Mike Matchett: So you guys, interestingly you just did a survey recently on the topic of resiliency which is near and dear to my heart, data protection and topics like that. And we're talking, some contradictory evidence was coming out of that survey. You just explained to me like what you were finding when you asked Sheryl about their impression about how resilient they are.
Matt VanderZwaag: Sure, sure. So we went after our customer base and just asked them what have their experiences been and what in their mind, when they talk to resiliency in their own organization behind closed doors, when they're having their meetings with executives, how are things standing. And kind of the star, one thing that they came up with was 70 percent of organizations polled had an I.T. event, a disruptive event in the past 12 months. Bring that number up to 80 percent for the past three years. Now, if you ask them on the flip side kind of the reverse question, how planned, how prepared are you for an event if it were to come up. And what was that number? 70 percent felt that they were prepared.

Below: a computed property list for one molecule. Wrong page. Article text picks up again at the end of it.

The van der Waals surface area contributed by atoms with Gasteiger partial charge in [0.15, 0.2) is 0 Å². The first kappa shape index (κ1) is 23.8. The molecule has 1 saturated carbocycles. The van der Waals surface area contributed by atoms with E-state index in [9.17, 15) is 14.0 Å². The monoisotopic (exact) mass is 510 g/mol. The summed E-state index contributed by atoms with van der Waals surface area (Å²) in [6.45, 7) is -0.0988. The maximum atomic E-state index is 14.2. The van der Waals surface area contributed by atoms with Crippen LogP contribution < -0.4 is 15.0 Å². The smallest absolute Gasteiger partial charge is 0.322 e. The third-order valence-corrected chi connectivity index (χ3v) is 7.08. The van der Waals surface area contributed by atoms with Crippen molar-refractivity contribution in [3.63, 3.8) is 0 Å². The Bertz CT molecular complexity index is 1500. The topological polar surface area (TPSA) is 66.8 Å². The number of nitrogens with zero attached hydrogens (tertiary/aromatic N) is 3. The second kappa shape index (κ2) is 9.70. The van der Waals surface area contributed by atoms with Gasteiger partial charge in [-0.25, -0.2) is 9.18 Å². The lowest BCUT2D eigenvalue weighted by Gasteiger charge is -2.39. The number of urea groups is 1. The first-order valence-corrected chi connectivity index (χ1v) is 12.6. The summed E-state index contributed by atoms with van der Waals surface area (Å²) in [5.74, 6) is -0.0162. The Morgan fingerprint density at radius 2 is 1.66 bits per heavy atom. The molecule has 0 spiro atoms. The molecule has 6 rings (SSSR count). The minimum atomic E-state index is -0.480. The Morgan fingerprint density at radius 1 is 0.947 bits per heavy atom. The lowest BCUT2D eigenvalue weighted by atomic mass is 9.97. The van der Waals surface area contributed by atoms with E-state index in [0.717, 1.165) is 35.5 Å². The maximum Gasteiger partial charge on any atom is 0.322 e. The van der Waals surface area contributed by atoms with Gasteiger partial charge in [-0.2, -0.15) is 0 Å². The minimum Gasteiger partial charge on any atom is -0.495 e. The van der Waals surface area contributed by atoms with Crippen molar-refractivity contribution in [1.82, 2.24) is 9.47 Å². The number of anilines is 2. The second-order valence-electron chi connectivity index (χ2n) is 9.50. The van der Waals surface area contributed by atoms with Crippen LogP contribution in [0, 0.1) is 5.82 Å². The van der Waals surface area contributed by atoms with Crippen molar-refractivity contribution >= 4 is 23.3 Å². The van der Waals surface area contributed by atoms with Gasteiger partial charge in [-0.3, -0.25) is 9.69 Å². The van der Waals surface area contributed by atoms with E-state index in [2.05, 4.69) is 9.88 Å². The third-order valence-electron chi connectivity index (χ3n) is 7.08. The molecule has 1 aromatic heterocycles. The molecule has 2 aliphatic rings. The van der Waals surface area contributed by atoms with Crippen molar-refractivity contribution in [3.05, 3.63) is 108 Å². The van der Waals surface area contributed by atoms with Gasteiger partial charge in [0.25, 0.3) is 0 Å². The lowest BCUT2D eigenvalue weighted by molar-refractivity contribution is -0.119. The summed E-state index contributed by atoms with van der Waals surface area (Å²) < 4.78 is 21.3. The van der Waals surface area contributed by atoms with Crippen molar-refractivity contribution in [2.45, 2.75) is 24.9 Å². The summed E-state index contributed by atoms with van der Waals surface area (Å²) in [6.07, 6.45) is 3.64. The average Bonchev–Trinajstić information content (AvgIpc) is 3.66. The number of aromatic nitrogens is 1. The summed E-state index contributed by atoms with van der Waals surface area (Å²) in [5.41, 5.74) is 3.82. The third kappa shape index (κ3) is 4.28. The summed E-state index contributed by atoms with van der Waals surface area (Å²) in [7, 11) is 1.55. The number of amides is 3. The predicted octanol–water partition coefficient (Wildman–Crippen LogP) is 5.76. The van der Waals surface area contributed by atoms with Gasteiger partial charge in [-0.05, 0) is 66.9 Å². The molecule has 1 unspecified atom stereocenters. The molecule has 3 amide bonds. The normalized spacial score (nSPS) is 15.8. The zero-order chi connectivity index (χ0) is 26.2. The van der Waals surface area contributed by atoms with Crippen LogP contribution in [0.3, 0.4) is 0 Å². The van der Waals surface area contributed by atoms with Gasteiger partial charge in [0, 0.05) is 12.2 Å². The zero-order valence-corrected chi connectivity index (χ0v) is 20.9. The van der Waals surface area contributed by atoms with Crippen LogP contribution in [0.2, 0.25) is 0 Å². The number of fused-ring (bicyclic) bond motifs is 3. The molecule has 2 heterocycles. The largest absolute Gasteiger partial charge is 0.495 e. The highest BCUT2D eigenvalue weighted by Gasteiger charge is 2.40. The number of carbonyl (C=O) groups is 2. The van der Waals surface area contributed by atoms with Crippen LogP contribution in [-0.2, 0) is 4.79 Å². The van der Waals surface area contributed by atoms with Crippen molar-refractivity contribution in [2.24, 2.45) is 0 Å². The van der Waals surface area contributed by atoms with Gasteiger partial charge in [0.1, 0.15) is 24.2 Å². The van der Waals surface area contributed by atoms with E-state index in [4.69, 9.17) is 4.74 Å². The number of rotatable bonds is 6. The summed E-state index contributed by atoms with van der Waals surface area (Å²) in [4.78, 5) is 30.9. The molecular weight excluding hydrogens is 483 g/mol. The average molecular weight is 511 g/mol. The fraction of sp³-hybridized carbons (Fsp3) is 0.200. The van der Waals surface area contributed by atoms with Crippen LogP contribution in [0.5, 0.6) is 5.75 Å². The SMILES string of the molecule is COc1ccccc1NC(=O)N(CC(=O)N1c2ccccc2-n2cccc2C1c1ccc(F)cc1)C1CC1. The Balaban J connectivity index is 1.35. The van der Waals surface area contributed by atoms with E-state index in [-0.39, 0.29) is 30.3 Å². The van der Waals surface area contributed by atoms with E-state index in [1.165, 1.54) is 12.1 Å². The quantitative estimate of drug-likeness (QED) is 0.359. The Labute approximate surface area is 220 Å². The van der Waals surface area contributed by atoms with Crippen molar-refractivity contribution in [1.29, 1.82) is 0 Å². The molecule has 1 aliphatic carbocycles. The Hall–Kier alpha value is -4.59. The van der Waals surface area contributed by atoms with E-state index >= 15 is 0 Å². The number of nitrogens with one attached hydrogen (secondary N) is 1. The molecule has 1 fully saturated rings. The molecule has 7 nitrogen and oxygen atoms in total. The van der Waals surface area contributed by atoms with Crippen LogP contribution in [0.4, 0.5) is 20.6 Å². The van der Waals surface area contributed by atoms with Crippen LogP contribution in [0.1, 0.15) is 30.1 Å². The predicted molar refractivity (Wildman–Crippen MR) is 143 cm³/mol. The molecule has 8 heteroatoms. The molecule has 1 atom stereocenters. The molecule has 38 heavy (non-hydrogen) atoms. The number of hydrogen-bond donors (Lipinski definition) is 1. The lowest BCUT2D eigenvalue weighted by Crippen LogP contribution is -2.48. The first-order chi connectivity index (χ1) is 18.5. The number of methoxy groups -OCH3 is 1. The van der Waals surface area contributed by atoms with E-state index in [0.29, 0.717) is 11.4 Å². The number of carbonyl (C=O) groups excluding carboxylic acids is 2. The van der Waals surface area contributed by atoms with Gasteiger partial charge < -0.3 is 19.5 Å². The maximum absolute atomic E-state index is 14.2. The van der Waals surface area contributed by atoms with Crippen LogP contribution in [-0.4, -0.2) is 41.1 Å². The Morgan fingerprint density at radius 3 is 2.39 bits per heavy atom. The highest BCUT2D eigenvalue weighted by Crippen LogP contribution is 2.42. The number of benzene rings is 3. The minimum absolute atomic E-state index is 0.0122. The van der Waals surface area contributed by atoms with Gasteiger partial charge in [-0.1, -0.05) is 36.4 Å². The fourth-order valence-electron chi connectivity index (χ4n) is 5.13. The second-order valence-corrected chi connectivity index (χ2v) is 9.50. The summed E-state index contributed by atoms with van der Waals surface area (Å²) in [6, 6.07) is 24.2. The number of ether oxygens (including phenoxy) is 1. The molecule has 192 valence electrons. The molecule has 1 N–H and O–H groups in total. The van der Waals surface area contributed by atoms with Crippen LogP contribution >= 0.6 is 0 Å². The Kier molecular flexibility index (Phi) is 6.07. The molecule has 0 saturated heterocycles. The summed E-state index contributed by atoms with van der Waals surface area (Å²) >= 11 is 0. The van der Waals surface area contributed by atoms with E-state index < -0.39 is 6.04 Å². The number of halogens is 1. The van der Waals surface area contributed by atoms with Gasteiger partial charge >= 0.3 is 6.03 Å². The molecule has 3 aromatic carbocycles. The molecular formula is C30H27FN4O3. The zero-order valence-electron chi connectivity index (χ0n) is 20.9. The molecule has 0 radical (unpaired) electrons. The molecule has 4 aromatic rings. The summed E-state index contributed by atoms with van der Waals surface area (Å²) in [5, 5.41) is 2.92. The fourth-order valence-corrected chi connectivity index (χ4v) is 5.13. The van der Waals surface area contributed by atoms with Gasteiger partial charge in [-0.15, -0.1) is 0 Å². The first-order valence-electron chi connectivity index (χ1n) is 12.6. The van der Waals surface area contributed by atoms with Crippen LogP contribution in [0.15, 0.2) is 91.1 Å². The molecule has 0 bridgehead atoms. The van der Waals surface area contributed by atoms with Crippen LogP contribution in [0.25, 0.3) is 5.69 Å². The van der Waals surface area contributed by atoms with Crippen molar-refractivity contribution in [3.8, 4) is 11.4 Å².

Mike Matchett: So the opposite of the number that said they had an event said that they had felt prepared. So there's a mismatch somewhere in the middle.
Matt VanderZwaag: Yeah, yeah, a direct mismatch for those questions. Now, how do they rank their preparedness? What are the metrics around them? Money is involved. Criticality of workloads in the business systems they have in place are involved. Maybe they do say that we could -- we still feel prepared and were willing to accept a 50 percent loss of data. It sounds crazy to me but that could be the case.
Mike Matchett: Yeah, I think people baseline on what they've always had in cases. So maybe their impression of best preparation still is some acceptable loss, which today we're like, wait. You might go to them and say like, Wait", that's not acceptable. You shouldn't be losing data at all in the new world, right. We should be able to protect that.
Matt VanderZwaag: Could definitely be a case of some complacency there. And that's part of our conversations is trying to raise awareness to that and helping them understand that there is a greener grass on the other side.
Mike Matchett: So part of that survey also touched on DR plans, right? You asked them about -- and I think you told me about a third think they have a good DR plan but tell me if you got some details on that too.